On-line price negotiations, less time with sales people, video chats. contactless payments, PPE and the inevitable social distancing are all being implemented by car dealers around the country.
Dealers may want to welcome you back with open arms after a six-week closure that has wiped out car sales, but that obviously won't be happening. In fact, your interaction with a sales person will change dramatically when dealers open their doors again tomorrow morning. Despite the fact that new measures designed to keep customers and staff safe have been introduced relatively quickly, it is likely that many of them will continue to remain in place for much longer, and possibly forever.
The days of tyre-kicking on the forecourt are over, probably never to return.
Initial on-line conversations between customers and sales people, for example, are likely to become the norm - as will negotiating the value of a trade-in. Test drives will be done through home delivery and collection (as will be the case with Nissan) after the normal initial negotiations - or done solo by the potential buyer. Toyota dealers will be offering solo test drives, often with a car being delivered and collected to and from a customer's home or office.
Dealers will be completely sanitising cars before and after driving - Ozone is being used by the Volkswagen group (VW,Skoda, and SEAT) to ensure maximum cleanliness.
Virtual sales and video contact will be replacing the traditional showroom experience.
Virtual sales, which had already started to become globally appealing before Covid-19, will inevitably gain in popularity and will probably become the norm within a very short time. The big manufacturers have already developed sites for the Irish market that take people on a virtual test drive, run through specifications and equipment and answer many questions that are often normally asked on the forecourt.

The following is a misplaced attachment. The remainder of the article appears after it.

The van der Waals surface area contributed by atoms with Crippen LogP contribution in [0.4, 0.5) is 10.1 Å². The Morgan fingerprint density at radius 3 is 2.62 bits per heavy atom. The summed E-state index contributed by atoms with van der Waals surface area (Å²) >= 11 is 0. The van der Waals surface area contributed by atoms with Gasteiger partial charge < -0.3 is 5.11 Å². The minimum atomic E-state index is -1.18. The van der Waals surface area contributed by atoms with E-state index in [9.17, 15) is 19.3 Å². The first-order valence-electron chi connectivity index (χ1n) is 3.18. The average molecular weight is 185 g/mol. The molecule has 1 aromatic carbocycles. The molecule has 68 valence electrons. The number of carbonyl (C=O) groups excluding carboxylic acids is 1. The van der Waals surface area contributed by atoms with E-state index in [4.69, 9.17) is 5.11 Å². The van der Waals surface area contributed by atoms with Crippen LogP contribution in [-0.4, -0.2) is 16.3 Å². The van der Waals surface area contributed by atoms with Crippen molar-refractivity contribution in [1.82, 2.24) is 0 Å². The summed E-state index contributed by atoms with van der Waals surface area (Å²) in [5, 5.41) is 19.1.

Toyota says it's introducing sanitisation stations at all entrance, two-metre social distancing markers, protective screens for all staff and customer interactions, hand sanitisers on all desks, PPE for staff with masks and gloves available for customers as required, full sanitisation for all touch points in cars, disposable covers for seats, steering wheel and gear stick, contactless drop-off and pick-up, local collection and delivery from home or office can be arranged as required and contactless payment. The Toyota.ie site will play a major part in virtual sales, with video material on different models and personalised video chats.
The company says "in terms of the all-important test drives, dealers will be providing new levels of flexibility and will offer unaccompanied test drives, which may be undertaken at the customer’s home."
VW, Skoda, SEAT and Audi are introducing social distancing guidance in the showroom, hand sanitisers for staff and customers as they enter the showroom, the use of protective equipment, regular cleaning and disinfection of exhibited and test drive cars, protective screens at reception and sales people's desk, disposable covers for seats, gearstick and steering wheels, a cleaning regime that uses Ozone to destroy any germs and bacteria inside the car and some dealers will even have a remote temperature unit that monitors people’s temperature when they enter into the showroom.
Servicing will also be limited because of the need for social distancing in car workshops and will now have to be undertaken in far more restrictive environments.
Individual dealers will be able to provide customers will whatever information they need in advance of actually going to a showroom.
The big question, of course, is how many people will be anxious to look at buying a new - or even second-hand car - when economic uncertainty is now a fact of life.